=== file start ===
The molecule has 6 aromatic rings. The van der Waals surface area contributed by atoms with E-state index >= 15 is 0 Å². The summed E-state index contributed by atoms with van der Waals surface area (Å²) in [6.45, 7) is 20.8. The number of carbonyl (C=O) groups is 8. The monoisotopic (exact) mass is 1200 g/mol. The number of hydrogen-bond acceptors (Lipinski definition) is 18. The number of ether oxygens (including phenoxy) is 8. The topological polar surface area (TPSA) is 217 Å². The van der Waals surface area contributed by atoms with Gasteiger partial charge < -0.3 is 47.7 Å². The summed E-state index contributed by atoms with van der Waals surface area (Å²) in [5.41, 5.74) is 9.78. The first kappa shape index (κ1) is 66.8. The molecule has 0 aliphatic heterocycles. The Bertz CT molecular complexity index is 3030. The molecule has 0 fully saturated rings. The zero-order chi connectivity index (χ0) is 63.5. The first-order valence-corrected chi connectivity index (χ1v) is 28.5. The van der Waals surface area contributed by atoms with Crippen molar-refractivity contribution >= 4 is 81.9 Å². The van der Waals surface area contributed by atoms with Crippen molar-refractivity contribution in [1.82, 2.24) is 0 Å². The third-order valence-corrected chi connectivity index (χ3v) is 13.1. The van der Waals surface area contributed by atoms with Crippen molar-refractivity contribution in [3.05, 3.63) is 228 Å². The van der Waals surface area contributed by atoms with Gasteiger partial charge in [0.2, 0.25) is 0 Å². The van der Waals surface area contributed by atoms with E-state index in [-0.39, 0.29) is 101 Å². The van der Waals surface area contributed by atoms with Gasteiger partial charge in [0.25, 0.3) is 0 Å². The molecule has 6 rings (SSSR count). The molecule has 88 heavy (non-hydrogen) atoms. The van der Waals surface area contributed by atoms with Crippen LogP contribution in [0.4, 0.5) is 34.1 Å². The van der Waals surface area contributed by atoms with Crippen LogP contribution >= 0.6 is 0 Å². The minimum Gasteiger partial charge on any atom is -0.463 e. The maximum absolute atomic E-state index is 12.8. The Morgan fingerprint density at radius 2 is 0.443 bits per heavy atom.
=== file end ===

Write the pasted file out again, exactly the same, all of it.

The molecule has 6 aromatic rings. The van der Waals surface area contributed by atoms with E-state index >= 15 is 0 Å². The summed E-state index contributed by atoms with van der Waals surface area (Å²) in [6.45, 7) is 20.8. The number of carbonyl (C=O) groups is 8. The monoisotopic (exact) mass is 1200 g/mol. The number of hydrogen-bond acceptors (Lipinski definition) is 18. The number of ether oxygens (including phenoxy) is 8. The topological polar surface area (TPSA) is 217 Å². The van der Waals surface area contributed by atoms with Gasteiger partial charge < -0.3 is 47.7 Å². The summed E-state index contributed by atoms with van der Waals surface area (Å²) in [5.41, 5.74) is 9.78. The first kappa shape index (κ1) is 66.8. The molecule has 0 aliphatic heterocycles. The Bertz CT molecular complexity index is 3030. The molecule has 0 fully saturated rings. The zero-order chi connectivity index (χ0) is 63.5. The first-order valence-corrected chi connectivity index (χ1v) is 28.5. The van der Waals surface area contributed by atoms with Crippen molar-refractivity contribution >= 4 is 81.9 Å². The van der Waals surface area contributed by atoms with Crippen molar-refractivity contribution in [1.82, 2.24) is 0 Å². The third-order valence-corrected chi connectivity index (χ3v) is 13.1. The van der Waals surface area contributed by atoms with Crippen molar-refractivity contribution in [3.05, 3.63) is 228 Å². The van der Waals surface area contributed by atoms with Gasteiger partial charge in [0.2, 0.25) is 0 Å². The van der Waals surface area contributed by atoms with E-state index in [-0.39, 0.29) is 101 Å². The van der Waals surface area contributed by atoms with Gasteiger partial charge in [0.25, 0.3) is 0 Å². The molecule has 6 rings (SSSR count). The molecule has 88 heavy (non-hydrogen) atoms. The van der Waals surface area contributed by atoms with Crippen LogP contribution in [0.4, 0.5) is 34.1 Å². The van der Waals surface area contributed by atoms with Crippen LogP contribution >= 0.6 is 0 Å². The minimum Gasteiger partial charge on any atom is -0.463 e. The maximum absolute atomic E-state index is 12.8. The Morgan fingerprint density at radius 2 is 0.443 bits per heavy atom.